The following review appeared 8 December 1995 on the Mark Twain Forum.
Copyright © Mark Twain Forum, 1995. This review may not be published or redistributed in any medium without permission.
Dennis Eddings <firstname.lastname@example.org>
Western Oregon State College
Jack Cady's The Off Season
offers the reader a wildly improbable premise that, once accepted, leads
to a wonderfully
good tale. Part of Cady's artistry lies in his ability to make that
Judge for yourself: when the first white men arrived on what is now known
as the Olympic Peninsula in Washington state, the native Indians readily
gave the white
eyes land on which to build their town, Point Vestal, for the Indians knew
land was cursed. (Anyone who construes this "generosity" as
proof of the Indians'
sagacity in putting one over on the white man has begun to catch on to
humor.) The nature of the curse? Point Vestal is subject to "time
ghosts from the past may inhabit the present. And inhabit it they do.
one knows the way, one can jump back into the past without benefit of a
with a flux capacitor. As one character puts it, "The key to Point
Vestal . . .
is that all the time is happening some of the time" (41). Past and
mingle freely in Point Vestal, with outrageous results. Since the original
quite literally Victorians (the town rose in the 1860s and 70s), and since
original inhabitants still are active participants in the town, all that
is indeed "A Victorian Sequel." Add to this mix a Presbyterian
Parsonage that changes its location
at will (or whim), and the stage is set for uncommon events.
Into this time unbound world comes Joel-Andrew, an excommunicated Episcopalian minister, and his dancing, multi-lingual cat, Obed, who can purr in Greek and becomes quite proficient in Chinese as the book progresses. Joel-Andrew is more than an unfrocked preacher he is a prophet and agent of the lord. He is also responsible for freeing August Starling, wife killer, from the ghostly past, thus releasing evil into Point Vestal for Starling, we discover, is an incarnation of Satan. The story centers on Joel-Andrews' coming to knowledge of the nature of Point Vestal, the nature of himself, and the true nature of good and evil. Indeed, the book climaxes in a literal battle between good and evil as Joel-Andrew and Starling square off on Main Street. This grand battle is fraught with outrageously comic side shows involving the U.S. Navy, talking porpoises, vindictive whales, ducks flying in formation, and the airborne Presbyterian Parsonage.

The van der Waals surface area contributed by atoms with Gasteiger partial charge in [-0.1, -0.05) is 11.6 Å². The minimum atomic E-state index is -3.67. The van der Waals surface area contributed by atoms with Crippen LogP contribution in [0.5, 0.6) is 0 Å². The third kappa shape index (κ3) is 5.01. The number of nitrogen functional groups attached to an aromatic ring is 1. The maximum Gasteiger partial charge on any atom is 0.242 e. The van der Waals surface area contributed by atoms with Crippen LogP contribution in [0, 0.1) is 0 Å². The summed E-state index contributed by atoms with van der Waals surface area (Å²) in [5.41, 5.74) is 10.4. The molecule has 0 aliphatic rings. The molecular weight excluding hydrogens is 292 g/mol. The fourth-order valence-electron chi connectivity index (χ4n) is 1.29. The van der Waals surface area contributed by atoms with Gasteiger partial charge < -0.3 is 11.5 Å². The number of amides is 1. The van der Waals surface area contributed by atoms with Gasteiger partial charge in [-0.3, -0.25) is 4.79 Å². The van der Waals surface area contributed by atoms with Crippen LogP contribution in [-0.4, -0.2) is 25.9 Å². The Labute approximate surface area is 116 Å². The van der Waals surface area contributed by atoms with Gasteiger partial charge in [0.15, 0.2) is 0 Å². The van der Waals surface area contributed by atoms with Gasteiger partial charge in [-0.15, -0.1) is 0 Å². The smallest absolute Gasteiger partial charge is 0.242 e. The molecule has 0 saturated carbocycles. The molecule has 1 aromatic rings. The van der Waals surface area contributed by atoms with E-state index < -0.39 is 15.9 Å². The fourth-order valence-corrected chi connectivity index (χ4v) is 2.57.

The Off Season concerns more than Joel-Andrew, however. It is also about the town and the efforts of five people who gather together, twenty years later, to write the history of those events in 1973-74 that led to the momentous battle between Joel-Andrew and Starling. They are writing "a true history and not an official one" (34) a distinction Twain would have liked and understood. In doing so they come to see that past and present are inextricably connected and that the true curse of Point Vestal is its own past. The upright, moral, duty-bound Victorians who created the town brought with them the same double standard eloquently described in Stephen Marcus's The Other Victorians. In the midst of Victorian propriety stand opium dens, houses of prostitution, smuggled Chinese laborers who can be thrown overboard in a pinch, and a thriving drug trade. The corrupt present, then, is revealed to be little more than an extension of a very corrupt past, as the following, very Twainian, paragraph suggests:
At Joel-Andrew's back, time jumps intensified, and while the time jumps were colorfully macabre, they were not unbeautiful before the music of the choir. The crowd watched, and it seemed there was very little to repent. Asian women wept above emaciated babies, while children lay with blackened hands and faces beneath the scorching scent of napalm. Street kids rapped, gave each other high fives, or lay stoned and dying in doorways. Disemboweled grandmothers, dressed in gaudy South American costumes, lay beside starved bodies of Africans, while oil rigs hovered in the far distance; and a babble of Middle Eastern languages argued above purring engines of Mercedes and Lincolns, above the exasperating cough of lungs burned by mustard gas. (271)But why is the Mark Twain Forum reviewing this book? In his "Author's Note," Cady states:
Ever since I was a pup, I've been enamored with the works of Mark Twain. The book that follows is not an attempt to emulate the master, because that would be a surefire failure, a real dumb thing to do; and I am not a masochist. I had one thing foremost in mind when I wrote The Off Season. I wanted to write a book that would gladden the hearts of readers, but also a book that, if possible from the land of wit and poetry where all great writers surely go, my hero Mark Twain would enjoy reading.Cady has succeeded admirably on both counts. This strikes me as a logical place to end this review, but I suspect the critical minds of Forum members will demand details. The question then becomes, why would Twain enjoy reading The Off Season? A full answer to that question would entail an extensive essay, which this review is not. Consequently a few general observations, more suggestive than definitive, will have to suffice.